The Filling of the Holy Spirit was written as a study in support of a statement within the We Believe statement of the Association of Messianic Congregations, and was first published in its email magazine, the Shofar. Cultural sensitivity to Jewish readers has been retained in the use of names and terms.
There are many ministries of the Holy Spirit toward the believer. Each is distinct from the others and has its own specific name and function in conformity with scriptural use. These differences and distinctions must, of course, be maintained and honored in our thinking and in our speech.
There are two categories of ministries of the Spirit toward believers in the Church Age: those ministered to the believer at the moment of salvation, and those available to him during the entirety of his Christian walk. Two ministries of the Spirit that are often confused are Spirit baptism (baptism by the Holy Spirit) and Spirit-filling, both of which are often thought of as identical: as that ministry by which the Spirit especially empowers some, whether it be at the moment of their salvation or subsequent to it. We'll distinguish between the two, first by defining Spirit baptism, and then by focusing on the subject of our study, Spirit-filling.
Spirit baptism is that ministry of the Spirit which places the believer into Messiah and His body at the moment of salvation: 1 Corinthians 12:13: For by one Spirit we were all baptized into one body, whether Jews or Greeks, whether slaves or free, and we were all made to drink of one Spirit. By that declaration, Paul indicated that everyone in the Corinthian congregation from babes in the faith to the most mature were baptized by the Spirit into Messiah's body. Of necessity, then, every believer is thus baptized by the Spirit at the moment of salvation, which is why there is no exhortation in Scripture to seek Spirit baptism. Galatians 3:27-28 shows that this baptism is not only into Messiah's body of believers, but into Messiah Himself, and that it makes us one in Him. 27: For all of you who were baptized into Messiah have clothed yourselves with Messiah. 28. There is neither Jew nor Greek, there is neither slave nor free man, there is neither male nor female; for you are all one in Messiah Yeshua. It is also a permanent baptism: We are sealed into His body for the day of redemption, which is the resurrection or translation of the body at the rapture (Ephesians 4:30). It is the one baptism of Ephesians 4:5, of which water baptism is a picture in Romans 6:3-4 and Colossians 2:12. Furthermore, inasmuch as this baptism determines our permanent position in relation to Messiah and His body, it cannot increase or decrease. In addition, it is strictly a Church Age phenomenon as Messiah's body began to form on the Day of Pentecost.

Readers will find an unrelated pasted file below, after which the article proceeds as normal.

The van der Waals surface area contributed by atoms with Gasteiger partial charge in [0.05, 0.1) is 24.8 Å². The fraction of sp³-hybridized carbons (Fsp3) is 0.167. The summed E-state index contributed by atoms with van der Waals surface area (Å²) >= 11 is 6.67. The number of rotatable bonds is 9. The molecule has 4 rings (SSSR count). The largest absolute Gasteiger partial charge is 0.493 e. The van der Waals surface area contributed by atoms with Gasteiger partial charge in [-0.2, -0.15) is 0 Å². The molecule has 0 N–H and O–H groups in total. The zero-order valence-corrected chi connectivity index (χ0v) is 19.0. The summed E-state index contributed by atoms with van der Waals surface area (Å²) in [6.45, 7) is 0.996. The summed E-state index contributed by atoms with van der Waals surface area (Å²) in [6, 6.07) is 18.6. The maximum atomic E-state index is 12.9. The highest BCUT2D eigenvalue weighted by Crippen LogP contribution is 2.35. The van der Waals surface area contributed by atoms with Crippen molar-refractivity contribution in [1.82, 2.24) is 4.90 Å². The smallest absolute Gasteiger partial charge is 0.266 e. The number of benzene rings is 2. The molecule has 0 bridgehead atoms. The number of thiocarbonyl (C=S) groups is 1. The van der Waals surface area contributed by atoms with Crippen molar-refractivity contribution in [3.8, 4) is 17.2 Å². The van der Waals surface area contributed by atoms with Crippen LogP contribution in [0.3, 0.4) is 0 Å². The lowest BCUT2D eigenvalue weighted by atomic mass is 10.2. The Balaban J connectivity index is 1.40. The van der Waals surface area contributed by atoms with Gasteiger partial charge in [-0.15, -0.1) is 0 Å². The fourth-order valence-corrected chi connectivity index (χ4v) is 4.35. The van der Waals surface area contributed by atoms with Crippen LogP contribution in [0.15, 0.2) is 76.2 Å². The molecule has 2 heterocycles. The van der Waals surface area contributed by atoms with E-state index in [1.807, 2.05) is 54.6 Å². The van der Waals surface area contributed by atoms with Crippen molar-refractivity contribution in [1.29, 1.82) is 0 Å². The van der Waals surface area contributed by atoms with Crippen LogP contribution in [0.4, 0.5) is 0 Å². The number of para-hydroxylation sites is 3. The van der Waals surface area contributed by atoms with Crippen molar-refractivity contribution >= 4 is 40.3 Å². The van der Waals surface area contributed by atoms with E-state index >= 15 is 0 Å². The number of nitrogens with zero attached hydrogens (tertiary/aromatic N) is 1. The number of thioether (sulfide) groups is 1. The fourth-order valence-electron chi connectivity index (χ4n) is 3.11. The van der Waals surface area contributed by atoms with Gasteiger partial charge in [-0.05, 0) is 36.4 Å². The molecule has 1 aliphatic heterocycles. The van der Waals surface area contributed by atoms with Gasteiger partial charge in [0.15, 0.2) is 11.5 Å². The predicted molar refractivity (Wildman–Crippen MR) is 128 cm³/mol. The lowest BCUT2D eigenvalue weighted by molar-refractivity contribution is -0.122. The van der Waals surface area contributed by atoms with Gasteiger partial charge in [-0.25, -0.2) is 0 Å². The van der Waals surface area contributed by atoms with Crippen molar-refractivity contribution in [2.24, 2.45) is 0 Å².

In contrast, Spirit-filling has to do with empowerment and growth, is available to the believer throughout his walk, and may be gained, lost, regained and increased. Therefore, Spirit-filling is encouraged in Scripture. In addition, Spirit-filling occurred prior to, as well as during, the Church Age.
One other ministry of the Spirit needs to be addressed, that of indwelling. Like Spirit baptism, indwelling is a ministry of the Spirit toward the believer at the moment of salvation (as are also regeneration, sealing and anointing).
Jesus told His disciples,
16. I will ask the Father, and He will give you another
Helper, that He may be with you forever; 17. that is the Spirit of truth, whom the world cannot receive, because it does not see Him or know Him, but you know Him because He
abides with you and will be in you.
~ John 14:16-17 ~
The Spirit was with them, but not yet in them. According to John 7:38-39, the indwelling of the Spirit was to begin after the Son was glorified, that is, ascended into Heaven:
38. "He who believes in Me, as the Scripture said, 'From his innermost being will flow rivers of living water.'" 39. But this He spoke of the Spirit, whom those who believed in Him were to receive; for the Spirit was not yet given, because Jesus was not yet glorified.
The indwelling began at Pentecost, ten days after His ascension, and has been a ministry of the Spirit toward all believers from that day.
The indwelling Spirit may be compared to the fountains of the great deep in the days of Noah which, when broken up by God, in combination with the floodgates of the sky flooded the earth (Genesis 7:11); and the Spirit-filled believer may be compared to the flooded earth. All believers have the "fountains of the great deep" within them and are urged to be filled with the Spirit (Ephesians 5:18) unto full flooding.